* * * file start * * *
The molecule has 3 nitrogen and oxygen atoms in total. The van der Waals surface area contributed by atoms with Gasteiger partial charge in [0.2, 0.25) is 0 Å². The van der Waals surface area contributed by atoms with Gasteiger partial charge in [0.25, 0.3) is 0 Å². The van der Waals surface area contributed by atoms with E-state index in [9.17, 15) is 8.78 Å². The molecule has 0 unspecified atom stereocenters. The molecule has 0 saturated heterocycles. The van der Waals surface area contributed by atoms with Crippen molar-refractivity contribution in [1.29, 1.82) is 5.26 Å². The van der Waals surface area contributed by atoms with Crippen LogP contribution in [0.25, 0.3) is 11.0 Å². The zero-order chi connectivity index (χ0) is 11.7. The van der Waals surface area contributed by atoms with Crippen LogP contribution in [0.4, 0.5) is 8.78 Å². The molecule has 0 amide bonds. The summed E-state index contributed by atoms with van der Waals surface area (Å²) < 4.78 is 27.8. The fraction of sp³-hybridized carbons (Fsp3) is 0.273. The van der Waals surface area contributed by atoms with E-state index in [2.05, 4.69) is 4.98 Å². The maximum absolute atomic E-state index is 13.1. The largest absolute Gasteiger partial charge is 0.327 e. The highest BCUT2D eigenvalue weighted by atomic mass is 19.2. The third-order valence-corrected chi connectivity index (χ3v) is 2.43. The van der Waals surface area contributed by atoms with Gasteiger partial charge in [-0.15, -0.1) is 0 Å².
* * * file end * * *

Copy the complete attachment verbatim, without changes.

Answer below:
The molecule has 3 nitrogen and oxygen atoms in total. The van der Waals surface area contributed by atoms with Gasteiger partial charge in [0.2, 0.25) is 0 Å². The van der Waals surface area contributed by atoms with Gasteiger partial charge in [0.25, 0.3) is 0 Å². The van der Waals surface area contributed by atoms with E-state index in [9.17, 15) is 8.78 Å². The molecule has 0 unspecified atom stereocenters. The molecule has 0 saturated heterocycles. The van der Waals surface area contributed by atoms with Crippen molar-refractivity contribution in [1.29, 1.82) is 5.26 Å². The van der Waals surface area contributed by atoms with Crippen LogP contribution in [0.25, 0.3) is 11.0 Å². The zero-order chi connectivity index (χ0) is 11.7. The van der Waals surface area contributed by atoms with Crippen LogP contribution in [0.4, 0.5) is 8.78 Å². The molecule has 0 amide bonds. The summed E-state index contributed by atoms with van der Waals surface area (Å²) < 4.78 is 27.8. The fraction of sp³-hybridized carbons (Fsp3) is 0.273. The van der Waals surface area contributed by atoms with E-state index in [2.05, 4.69) is 4.98 Å². The maximum absolute atomic E-state index is 13.1. The largest absolute Gasteiger partial charge is 0.327 e. The highest BCUT2D eigenvalue weighted by atomic mass is 19.2. The third-order valence-corrected chi connectivity index (χ3v) is 2.43. The van der Waals surface area contributed by atoms with Gasteiger partial charge in [-0.15, -0.1) is 0 Å².